When a priest hears confessions, there are occasions when he hears himself say something to the penitent that surprises him. When that’s happened to me, I think to myself: “Whoa! Where did that come from?” There have also been times when I’ve gone to confession and the priest says something that seems to express exactly the thing I needed to hear – even if it wasn’t the thing I wanted to hear! These are, I think, experiences of the Gift of Counsel. The Gift of Counsel is a perfection of the virtue of Prudence, which is the ability to know what is the truly good thing to do in a particular situation, as well as when and how to do it. Prudence is not to be confused with cunning, which is self-seeking and is used to manipulate or take advantage of a situation to get what one wants. Prudence is also different from timidity, which is also self-seeking and used to rationalize the avoidance of doing what is good out of fear. Prudence is about discerning what is truly good so as to do it. To develop the virtue of Prudence it’s important to form your conscience well, to get help in knowing what is good and what is evil and in distinguishing between what is true and what is false. We do this by learning what the Church teaches us, by seeking the company of people who demonstrate the virtue of Prudence, and by trying to act prudently.
Through the Gift of Counsel, the Holy Spirit helps us to choose a course of action and make decisions about what to do, especially when circumstances demand an immediate response. Because they both are ultimately ordered to our sanctification, we can say with certainty that anything that suggests that we commit an evil act can never be the fruit of Prudence or of Counsel. As we develop our ability to see everything in light of God’s love and His desire for our eternal salvation, we will understand all the more that it is never prudent to sin, and that the Holy Spirit never tells us to do what is evil. But it’s not always easy to recognize evil; it is sometimes easy to be deceived into thinking that it is good, or that we have no choice but to do evil. That’s when the gift of Counsel is most important, because it acts like a supernatural instinct for knowing what action (or inaction) in a particular circumstance is truly good and gives most glory to God.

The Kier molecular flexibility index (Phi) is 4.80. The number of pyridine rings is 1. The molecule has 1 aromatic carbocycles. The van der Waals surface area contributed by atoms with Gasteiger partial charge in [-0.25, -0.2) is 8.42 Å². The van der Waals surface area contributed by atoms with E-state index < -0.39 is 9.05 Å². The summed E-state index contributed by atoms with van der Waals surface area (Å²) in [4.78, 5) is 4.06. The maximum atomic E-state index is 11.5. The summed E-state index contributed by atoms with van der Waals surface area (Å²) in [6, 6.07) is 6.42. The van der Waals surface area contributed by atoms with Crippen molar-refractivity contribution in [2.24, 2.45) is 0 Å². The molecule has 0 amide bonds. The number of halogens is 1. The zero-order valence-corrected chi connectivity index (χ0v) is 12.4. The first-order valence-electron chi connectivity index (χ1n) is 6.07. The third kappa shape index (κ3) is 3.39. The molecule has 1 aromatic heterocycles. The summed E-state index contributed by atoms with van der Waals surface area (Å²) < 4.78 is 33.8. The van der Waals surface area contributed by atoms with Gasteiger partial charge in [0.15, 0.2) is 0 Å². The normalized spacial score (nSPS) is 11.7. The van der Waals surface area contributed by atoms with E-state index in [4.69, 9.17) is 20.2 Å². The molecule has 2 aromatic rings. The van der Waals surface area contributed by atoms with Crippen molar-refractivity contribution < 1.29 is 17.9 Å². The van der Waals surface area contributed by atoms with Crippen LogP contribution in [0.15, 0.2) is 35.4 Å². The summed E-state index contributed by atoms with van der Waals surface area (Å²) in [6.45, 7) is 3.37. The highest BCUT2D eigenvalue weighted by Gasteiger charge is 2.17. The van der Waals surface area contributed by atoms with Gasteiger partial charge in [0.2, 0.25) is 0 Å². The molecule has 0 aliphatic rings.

We cultivate this gift by learning the moral teachings of the Church and approaching our relationship with the Lord Jesus with humility and docility. When we have a decision to make, we should consider our options in the presence of God, asking Him to help us to know what we should do. Sometimes He will help us to discover an alternative course of action that we hadn’t considered before, one that might not be easier but which we recognize to be the best thing to do in light of our relationship with Him and those around us.
Come, O Spirit of Counsel, help and guide me in all my ways, that I may always do Thy holy will. Incline my heart to that which is good, turn it away from all that is evil, and direct me by the path of Thy Commandments to the goal of eternal life for which I long. Our Father, Hail Mary, Glory be, etc.